This is an archived article that was published on sltrib.com in 2015, and information in the article may be outdated. It is provided only for personal research purposes and may not be reprinted.
Purportedly created by Abner Doubleday in Cooperstown, N. Y., in 1839 and set to rules by Alexander Cartwright in 1845, what would become our "national pastime" entered American life. In the rural mining and railroad town of Helper, Utah, it was that and much more.
Helper, known as the "Hub of Carbon County," was named for its "helper" engines that assisted freight trains in making the steep climb to Soldier Summit at 7,477 feet. According to historian Philip F. Notarianni, in the 1900s, the town was also home to "16 different nationality groups that represented merchants and laborers, influenced the town's social landscape and took to American baseball as a way of gaining community and cultural acceptance.
"Besides," he recently confided, "nearly every kid even I played baseball."
"My father, Pete, had nothing to do with baseball," retired postmaster, columnist and sports announcer Walter Borla said from his home in Helper.
"He worked in the coal mines and always said, 'You should be working because you're certainly not going to eat that baseball.' But for kids of foreign heritage, baseball was an outlet. It was a way to fit into the American culture, blend with different nationalities and religions and learn how to play together and get along."
During the Great Depression (1929-1939), Borla's father and other Italian, Austrian and Greek stonemasons worked for the Works Projects Administration (WPA). They built a rock wall on the left side of the American Legion field that was later designated Gardner Field.
Borla remembers playing as a 12-year-old on that "historic" field.
"When sod was put in, we had the only completely grass playing field in eastern Utah, a wooden-covered grandstand right behind home plate and lights installed for night ballgames," he said. "We played on Sundays. We didn't have uniforms but wore a cap from the local business sponsoring our league. Those who were good players would go into the semi-pro leagues very competitive teams that were provided uniforms and equipment except for their baseball bat and glove."
Ballgames played with teams named Helper Merchants, Bingham Steelers, American Fork Steelmen, Brigham City Peaches, Provo Timps and Pinney Beverage of Salt Lake City drew large crowds and were broadcast over local radio stations.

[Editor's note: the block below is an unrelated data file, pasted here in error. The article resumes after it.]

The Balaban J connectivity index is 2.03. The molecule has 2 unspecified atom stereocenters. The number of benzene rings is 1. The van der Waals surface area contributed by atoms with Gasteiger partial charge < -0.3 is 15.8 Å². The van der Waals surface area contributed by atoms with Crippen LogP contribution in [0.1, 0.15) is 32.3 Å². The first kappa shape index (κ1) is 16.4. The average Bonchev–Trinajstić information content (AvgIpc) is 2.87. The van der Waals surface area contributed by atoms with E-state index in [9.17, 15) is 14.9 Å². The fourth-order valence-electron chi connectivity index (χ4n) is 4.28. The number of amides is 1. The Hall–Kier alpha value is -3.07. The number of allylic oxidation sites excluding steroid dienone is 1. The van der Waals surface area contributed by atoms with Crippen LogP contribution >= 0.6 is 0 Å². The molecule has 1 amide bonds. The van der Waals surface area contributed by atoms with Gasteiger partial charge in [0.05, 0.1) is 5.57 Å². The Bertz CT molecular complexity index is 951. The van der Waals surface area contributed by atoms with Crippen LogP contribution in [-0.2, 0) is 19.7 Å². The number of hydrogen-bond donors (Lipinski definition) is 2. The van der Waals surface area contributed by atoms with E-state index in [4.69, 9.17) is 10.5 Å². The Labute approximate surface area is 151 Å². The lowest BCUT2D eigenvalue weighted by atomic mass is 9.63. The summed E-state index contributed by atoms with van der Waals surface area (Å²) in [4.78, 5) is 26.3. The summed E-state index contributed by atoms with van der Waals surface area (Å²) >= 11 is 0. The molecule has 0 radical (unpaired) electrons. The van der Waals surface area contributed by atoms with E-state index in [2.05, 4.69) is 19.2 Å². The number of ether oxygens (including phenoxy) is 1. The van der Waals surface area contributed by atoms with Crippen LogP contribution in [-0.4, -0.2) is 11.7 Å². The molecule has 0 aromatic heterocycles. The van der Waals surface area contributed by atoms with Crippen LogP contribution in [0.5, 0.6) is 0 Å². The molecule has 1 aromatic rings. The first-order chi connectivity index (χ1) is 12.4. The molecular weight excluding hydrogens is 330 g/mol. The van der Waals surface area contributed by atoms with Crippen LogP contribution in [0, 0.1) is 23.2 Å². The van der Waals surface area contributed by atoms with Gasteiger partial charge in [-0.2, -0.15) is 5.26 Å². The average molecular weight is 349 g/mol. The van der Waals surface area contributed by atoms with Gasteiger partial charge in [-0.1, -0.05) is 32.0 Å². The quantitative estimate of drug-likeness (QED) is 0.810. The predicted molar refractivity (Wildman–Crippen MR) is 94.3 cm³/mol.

"This was done by telegraph," Borla wrote in a 2007 Carbon County Historical Society article titled "Baseball in Helper."
"An operator of the box ticked in the progress of the game to an announcer miles away who re-created the game from the telegraphic reports. This process meant radio reports would be almost two innings later than the actual occurrence." Heading downtown with friends, Borla would relive the last innings over the car radio.
Coal companies, who took baseball as a positive way to become involved, also sponsored leagues.
"There was no compensation for coal league players, but some of the coal camps would import players by getting them good jobs, often outside the mine," Borla explained. Sometimes the competition was so great between coal camps, a man might be playing for one camp, and the next day he'd be playing elsewhere because he was offered a better job. "It was about employment."
In 1943, Borla played on the Helper American Legion team that won the state championship. In 1944, he played with Carbon High School and finished in second place in a statewide competition. After his army service, he played several years in a coal league before marrying his wife, Josephine.
After WWII, Helper initiated an annual fundraising celebration called "The Days of 49." While law enforcement turned its backs, slot machines, blackjack and games of chance provided funds for numerous improvements including the beloved ballpark.
At 89, Borla, honored with a little league park named after him, still speaks in a voice that makes us see and experience every whiff, short fly, knuckler, stolen base and grand slam that turned baseball into community.
Eileen Hallet Stone, author of "Hidden History of Utah," a compilation of her Salt Lake Tribune columns, may be reached at email@example.com. Special thanks to the Western Mining and Railroad Museum. Additional source: Philip F. Notarianni, "Helper the Making of a Gentile Town in Zion," in "Carbon County: Eastern Utah's Industrialized Island" (1981).